Why Can't I Just Tell My Stupid Computer What to Do?
I don't get it. In the age of supercharged AI and voice-controlled devices everywhere, why do I still have to type and click to tell my stupid computer what to do?
I use Visual Studio Code for my journalistic endeavors, and to even get started writing an article I have to:
- Click to Open VS Code
- Type Control+N to open a new file
- Type Control+S to name the file and save it
- Type a customized two-key shortcut to populate the file with boilterplate HTML code
So, if I can tell ChatGPT to write an entire article (like CNET did), why can't I just emulate Capt. Picard and say, "Computer: Open up a new file in VS Code titled 'Why Can't I Just Tell My Stupid Computer What to Do?' and populate it with the regular HTML boilerplate.' ?"
Of course, I would then write the article myself, as CNET's "experiment" didn't turn out so well.
Anyway, it shouldn't be that big of a reach to tell my stupid computer what to do. There are already voice-controlled systems for smart homes, autos, mobile devices, entertainment systems, healthcare systems and more.
But if I can just tell Alexa or Siri to play a song or do any number of other things, I should be able to say: "Computer: Post a tweet tracking the location of Elon Musk's private jet" or "Computer: Fire off an angry email to my boss demanding a raise."
(Well, maybe not so much on that last one, seeing as how companies are laying off tens of thousands of workers because there just might be a recesssion on the horizion -- thus guaranteeing that there will be such a recession. Way to go stupid tech companies -- if only I could order ChatGPT to make companie stop being stupid.)
Speaking of ChatGPT, I just asked it, "Why can't I just tell my stupid computer what to do?" Here's the response:
Computers are incredibly powerful and versatile machines, but they are not capable of understanding natural language in the way that humans do. They are only able to interpret and execute specific instructions that are written in a programming language or entered into the computer in a way that the computer can understand.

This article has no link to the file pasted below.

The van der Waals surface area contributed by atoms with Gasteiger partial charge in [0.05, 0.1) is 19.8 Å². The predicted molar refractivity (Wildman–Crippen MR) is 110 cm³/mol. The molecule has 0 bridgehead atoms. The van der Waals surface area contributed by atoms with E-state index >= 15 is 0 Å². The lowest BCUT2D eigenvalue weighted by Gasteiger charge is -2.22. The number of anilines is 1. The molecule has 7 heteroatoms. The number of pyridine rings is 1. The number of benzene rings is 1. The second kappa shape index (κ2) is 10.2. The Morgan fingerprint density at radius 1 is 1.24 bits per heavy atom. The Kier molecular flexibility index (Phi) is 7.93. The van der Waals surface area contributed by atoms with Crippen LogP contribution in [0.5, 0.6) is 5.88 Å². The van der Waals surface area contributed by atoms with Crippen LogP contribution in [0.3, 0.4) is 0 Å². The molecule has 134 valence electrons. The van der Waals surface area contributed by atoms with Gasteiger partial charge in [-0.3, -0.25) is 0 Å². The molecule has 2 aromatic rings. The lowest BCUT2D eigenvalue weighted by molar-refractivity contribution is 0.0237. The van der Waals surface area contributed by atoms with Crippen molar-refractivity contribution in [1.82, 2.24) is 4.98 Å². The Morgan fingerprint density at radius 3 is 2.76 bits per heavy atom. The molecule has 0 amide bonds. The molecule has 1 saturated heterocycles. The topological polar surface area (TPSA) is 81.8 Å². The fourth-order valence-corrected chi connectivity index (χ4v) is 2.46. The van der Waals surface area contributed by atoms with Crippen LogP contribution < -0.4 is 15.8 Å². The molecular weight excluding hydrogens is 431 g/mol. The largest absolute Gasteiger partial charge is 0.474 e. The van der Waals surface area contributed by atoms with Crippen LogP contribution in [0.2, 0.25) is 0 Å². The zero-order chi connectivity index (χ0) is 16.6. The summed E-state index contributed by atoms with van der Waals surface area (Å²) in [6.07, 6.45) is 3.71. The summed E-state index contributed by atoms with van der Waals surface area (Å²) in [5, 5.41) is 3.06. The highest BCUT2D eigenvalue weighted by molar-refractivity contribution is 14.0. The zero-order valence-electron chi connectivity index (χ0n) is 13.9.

Programming languages are used to give computers specific instructions in a way that the computer can interpret and execute. These instructions are often very detailed and specific, and even a small error in the code can cause the program to fail or produce unintended results.
While natural language processing and machine learning technologies have made it possible for computers to understand and respond to certain types of natural language inputs, such as voice commands or written text, they are still not capable of fully understanding and executing complex tasks without specific programming.
So while it may seem frustrating that you can't simply tell your computer what to do in the same way you would tell another person, it's important to remember that computers operate according to a specific set of rules and instructions that must be carefully crafted in order to achieve the desired outcome.
So why not infuse some NLP into PCs? Well, ChatGPT says:
Natural Language Processing (NLP) is a rapidly advancing field, and there have been significant advances in recent years in developing computer systems that can understand and respond to natural language inputs. In fact, many of the voice assistants that we use today, such as Siri, Alexa, and Google Assistant, are based on NLP technology.
However, even with the advancements in NLP, there are still limitations to what computers can understand and execute based on natural language input alone. Natural language is complex, and it can be difficult for computers to accurately interpret and understand the meaning behind what is being said or written.
In addition, even if a computer system is able to accurately interpret and understand natural language inputs, it still requires specific instructions on what actions to take in response. This requires programming skills and the ability to write code that translates natural language inputs into specific commands that the computer can execute.
Overall, while NLP technology has great potential for improving the way we interact with computers, it still has limitations and cannot completely replace the need for specific programming and coding skills.
Sorry, ChatGPT, I don't buy that answer.
My Windows OS has voice recognition which can be clunkily used for commands like:
Which is a long way off from Picard-like commands like brewing a cup of tea, Earl Grey, hot. Still, there's no reason I can see that I can't just tell my stupid computer what to do, either by buying a new computer with the AI tech built in or as a hardware/software add-on.
I asked ChatGPT when we will be able to use NLP to control our PCs and it just got snotty and repetitive, starting out with, "As I mentioned earlier ...."
I really don't need AI sass from a souped-up chatbot first thing in the work week.
So maybe it's a good thing I can't just tell my stupid computer what to do. I don't want to get in a fight with an AI construct ("What do you mean I can't create a damn spreadsheet with those parameters, you ignorant hunk of metal and plastic ...") -- my blood pressure is already sky high from having to read the news as part of my job.
Now I gotta wrap and ask ChatGPT how we can keep this country from falling apart -- I hope it's not a Republican.
(btw, all opinions and snarkiness are my own, not my employer's.)
Posted by David Ramel on 03/06/2023 at 9:38 AM